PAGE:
Traditional professions captivate as well — the technology engineer who talked about finding inspiration in philosophy and chemistry in college, the vet who brought an irresistible large plush canine, and the judge who brought an entire entourage to enact a mock trial which students described as just plain “awesome.”

At the end of the day, when the speakers circled back to the library for a little R and R, I asked the accountant when he first became attracted to his field. “When I was about 17, he replied.” How about at age 12? “I never really heard of accounting.”

Perhaps the most interesting comments came from the adults, including many of the speakers: they wished for a “career day” for grown-ups. They wished they could attend many of the sessions offered for the kids.

In reflecting on that, I think it’s actually an awesome idea. Instead of sending adult career-changers out on informational interview after informational interview, what if we could bring the info to them? Not a job fair complete with resumes and applications, just a forum to exchange ideas and share experiences.

For middle schoolers, the goal of career day is to provide exposure to a broad range of options — and to resist the temptation to draw long-term conclusions from the students’ choices in the moment. For adults, the time urgency may be heightened, but there is also more life experience and wisdom to draw on. Career day could feel a bit more like speed dating, quickly ruling out options that just don’t feel right.

In any event, I’m all for infusing career days with a taste of frosting. Some experiences are just ageless.

Finding your own career voice

Welcome to In Your Own Voice, a forum for finding and keeping authentic self-expression front and center in career exploration and job search. There is a lot of advice out there about how to look and sound like everyone else to get the job you want. The problem is, when everyone looks and sounds alike, there is no way to stand apart from the crowd.  As a job candidate, you can lose yourself — and all that truly makes you uniquely hirable — in the process.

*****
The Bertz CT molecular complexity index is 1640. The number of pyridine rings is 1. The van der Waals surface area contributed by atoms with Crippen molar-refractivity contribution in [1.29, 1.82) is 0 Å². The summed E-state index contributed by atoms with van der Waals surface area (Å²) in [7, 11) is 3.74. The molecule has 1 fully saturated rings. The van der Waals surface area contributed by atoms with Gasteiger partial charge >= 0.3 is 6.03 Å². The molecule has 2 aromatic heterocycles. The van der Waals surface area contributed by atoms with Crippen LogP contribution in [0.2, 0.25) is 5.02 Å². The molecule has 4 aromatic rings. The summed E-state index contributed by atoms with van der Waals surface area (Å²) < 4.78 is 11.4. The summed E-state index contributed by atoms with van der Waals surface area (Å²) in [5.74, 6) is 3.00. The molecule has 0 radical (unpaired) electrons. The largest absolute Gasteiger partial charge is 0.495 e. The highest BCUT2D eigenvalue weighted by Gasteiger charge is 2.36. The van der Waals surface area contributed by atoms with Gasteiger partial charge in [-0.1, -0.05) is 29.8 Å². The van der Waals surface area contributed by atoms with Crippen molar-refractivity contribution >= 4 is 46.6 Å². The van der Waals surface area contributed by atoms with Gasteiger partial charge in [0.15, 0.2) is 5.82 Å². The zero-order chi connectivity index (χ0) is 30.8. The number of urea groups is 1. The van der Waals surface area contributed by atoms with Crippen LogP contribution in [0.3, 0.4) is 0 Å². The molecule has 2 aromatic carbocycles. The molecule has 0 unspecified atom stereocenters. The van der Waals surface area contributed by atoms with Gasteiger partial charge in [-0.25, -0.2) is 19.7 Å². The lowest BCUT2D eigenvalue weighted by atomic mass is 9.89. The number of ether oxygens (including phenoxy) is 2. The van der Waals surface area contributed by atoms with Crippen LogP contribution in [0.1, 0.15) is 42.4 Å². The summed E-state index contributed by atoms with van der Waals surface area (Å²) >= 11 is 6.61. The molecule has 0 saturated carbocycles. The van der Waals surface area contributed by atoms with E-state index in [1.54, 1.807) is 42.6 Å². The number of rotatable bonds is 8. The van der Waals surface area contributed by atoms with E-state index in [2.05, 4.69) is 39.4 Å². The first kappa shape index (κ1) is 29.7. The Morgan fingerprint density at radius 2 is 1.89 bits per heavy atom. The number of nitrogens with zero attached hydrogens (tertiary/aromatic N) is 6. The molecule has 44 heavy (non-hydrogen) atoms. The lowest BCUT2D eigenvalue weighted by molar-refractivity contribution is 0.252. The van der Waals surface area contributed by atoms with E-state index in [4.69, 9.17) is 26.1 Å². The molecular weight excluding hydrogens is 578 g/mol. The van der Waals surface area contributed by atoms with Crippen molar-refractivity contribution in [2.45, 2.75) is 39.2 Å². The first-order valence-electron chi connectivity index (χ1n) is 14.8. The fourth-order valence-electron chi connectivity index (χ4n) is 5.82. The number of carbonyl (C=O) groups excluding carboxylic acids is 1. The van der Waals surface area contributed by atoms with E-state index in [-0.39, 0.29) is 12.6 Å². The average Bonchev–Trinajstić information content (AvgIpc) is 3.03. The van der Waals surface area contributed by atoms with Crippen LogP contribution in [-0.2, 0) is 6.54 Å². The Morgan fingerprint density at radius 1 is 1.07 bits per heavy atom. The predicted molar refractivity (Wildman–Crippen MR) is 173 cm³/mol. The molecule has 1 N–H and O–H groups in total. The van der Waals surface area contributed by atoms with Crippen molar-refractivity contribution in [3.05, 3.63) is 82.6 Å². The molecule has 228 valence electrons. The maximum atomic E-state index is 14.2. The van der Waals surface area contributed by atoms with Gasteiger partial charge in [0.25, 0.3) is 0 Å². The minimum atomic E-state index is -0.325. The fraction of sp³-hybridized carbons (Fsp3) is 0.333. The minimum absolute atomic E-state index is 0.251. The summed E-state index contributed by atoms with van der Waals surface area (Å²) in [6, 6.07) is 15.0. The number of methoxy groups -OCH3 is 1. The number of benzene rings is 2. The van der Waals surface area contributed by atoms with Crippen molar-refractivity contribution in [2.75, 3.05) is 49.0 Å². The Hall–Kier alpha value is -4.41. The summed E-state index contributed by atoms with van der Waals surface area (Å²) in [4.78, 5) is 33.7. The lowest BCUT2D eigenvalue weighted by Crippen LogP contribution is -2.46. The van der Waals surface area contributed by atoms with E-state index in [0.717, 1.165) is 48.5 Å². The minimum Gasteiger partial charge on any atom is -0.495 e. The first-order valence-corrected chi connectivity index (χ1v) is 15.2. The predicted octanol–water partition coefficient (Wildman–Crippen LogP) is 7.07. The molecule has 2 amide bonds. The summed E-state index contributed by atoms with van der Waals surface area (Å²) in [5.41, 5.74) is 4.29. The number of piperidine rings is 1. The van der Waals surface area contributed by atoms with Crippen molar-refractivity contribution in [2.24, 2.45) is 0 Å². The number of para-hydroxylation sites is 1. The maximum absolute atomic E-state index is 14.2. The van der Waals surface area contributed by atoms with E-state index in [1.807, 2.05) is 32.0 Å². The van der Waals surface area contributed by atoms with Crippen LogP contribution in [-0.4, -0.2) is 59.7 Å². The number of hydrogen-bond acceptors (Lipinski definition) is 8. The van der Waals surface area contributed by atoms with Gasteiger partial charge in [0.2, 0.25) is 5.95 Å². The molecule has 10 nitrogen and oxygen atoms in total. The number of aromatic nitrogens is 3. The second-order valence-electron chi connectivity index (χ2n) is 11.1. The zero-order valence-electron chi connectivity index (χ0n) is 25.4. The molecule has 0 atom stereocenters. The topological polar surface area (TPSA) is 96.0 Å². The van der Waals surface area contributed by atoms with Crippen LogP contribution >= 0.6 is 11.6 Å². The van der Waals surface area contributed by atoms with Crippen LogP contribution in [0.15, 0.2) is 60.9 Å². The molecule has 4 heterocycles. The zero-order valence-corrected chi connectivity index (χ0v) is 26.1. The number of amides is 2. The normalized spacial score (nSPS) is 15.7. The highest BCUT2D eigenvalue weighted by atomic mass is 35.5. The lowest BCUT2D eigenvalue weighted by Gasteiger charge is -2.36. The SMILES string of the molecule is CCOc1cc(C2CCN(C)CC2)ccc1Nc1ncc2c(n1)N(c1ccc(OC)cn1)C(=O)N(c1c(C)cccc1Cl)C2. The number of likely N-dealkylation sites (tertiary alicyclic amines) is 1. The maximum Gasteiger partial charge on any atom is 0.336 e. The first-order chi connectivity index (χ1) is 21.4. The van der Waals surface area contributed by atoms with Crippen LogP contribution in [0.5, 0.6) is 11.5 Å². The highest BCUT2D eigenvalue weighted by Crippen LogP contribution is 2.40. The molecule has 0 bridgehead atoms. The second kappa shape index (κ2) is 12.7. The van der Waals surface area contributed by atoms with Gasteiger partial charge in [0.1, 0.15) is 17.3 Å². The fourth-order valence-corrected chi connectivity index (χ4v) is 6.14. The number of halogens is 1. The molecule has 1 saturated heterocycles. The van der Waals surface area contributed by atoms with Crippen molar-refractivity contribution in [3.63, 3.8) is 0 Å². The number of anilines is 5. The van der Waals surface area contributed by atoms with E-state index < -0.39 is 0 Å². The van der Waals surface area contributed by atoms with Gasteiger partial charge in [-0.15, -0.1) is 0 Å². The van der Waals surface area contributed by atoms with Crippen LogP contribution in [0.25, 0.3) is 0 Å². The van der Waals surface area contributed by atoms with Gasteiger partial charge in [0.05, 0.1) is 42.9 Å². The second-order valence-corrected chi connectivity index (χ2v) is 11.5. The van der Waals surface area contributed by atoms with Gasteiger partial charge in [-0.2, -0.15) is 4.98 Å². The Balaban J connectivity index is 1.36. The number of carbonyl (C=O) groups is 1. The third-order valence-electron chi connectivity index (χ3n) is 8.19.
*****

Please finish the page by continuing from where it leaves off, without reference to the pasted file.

The fact is, we live in a world where job applications are automated and screened for “keywords,” sometimes before a human decision maker enters the hiring process.  So while we can’t completely circumvent “the system,” we can learn ways to follow protocol while going the extra mile to get real — and get noticed.  I should know.  As a veteran “headhunter” and an emerging career counselor, I’ve seen the process in action from both sides of the coin.

A good friend of mine from Texas used to say that “you can’t just go being yourself all over the place.” She’s right to a degree. Even if you’re  a poet at heart, it’s probably not a good idea to send in a career haiku in lieu of a resume (though it might be for Hallmark).  It’s a tricky balance, but I believe that we hit the right notes when we sing within our own vocal range.

Let’s use this forum to share ideas and experiences about how to preserve our own — and best — voice in the challenging process of career exploration and job search.  I’ll start by sharing some of my own, changing names to protect the voices, of course.  Then I hope you’ll chime in with yours as well. We won’t always achieve perfect harmony, and that’s OK. Sometimes it takes the right moment– and lots of practice —  for a voice to rise above the cacophany.

Thanks for listening.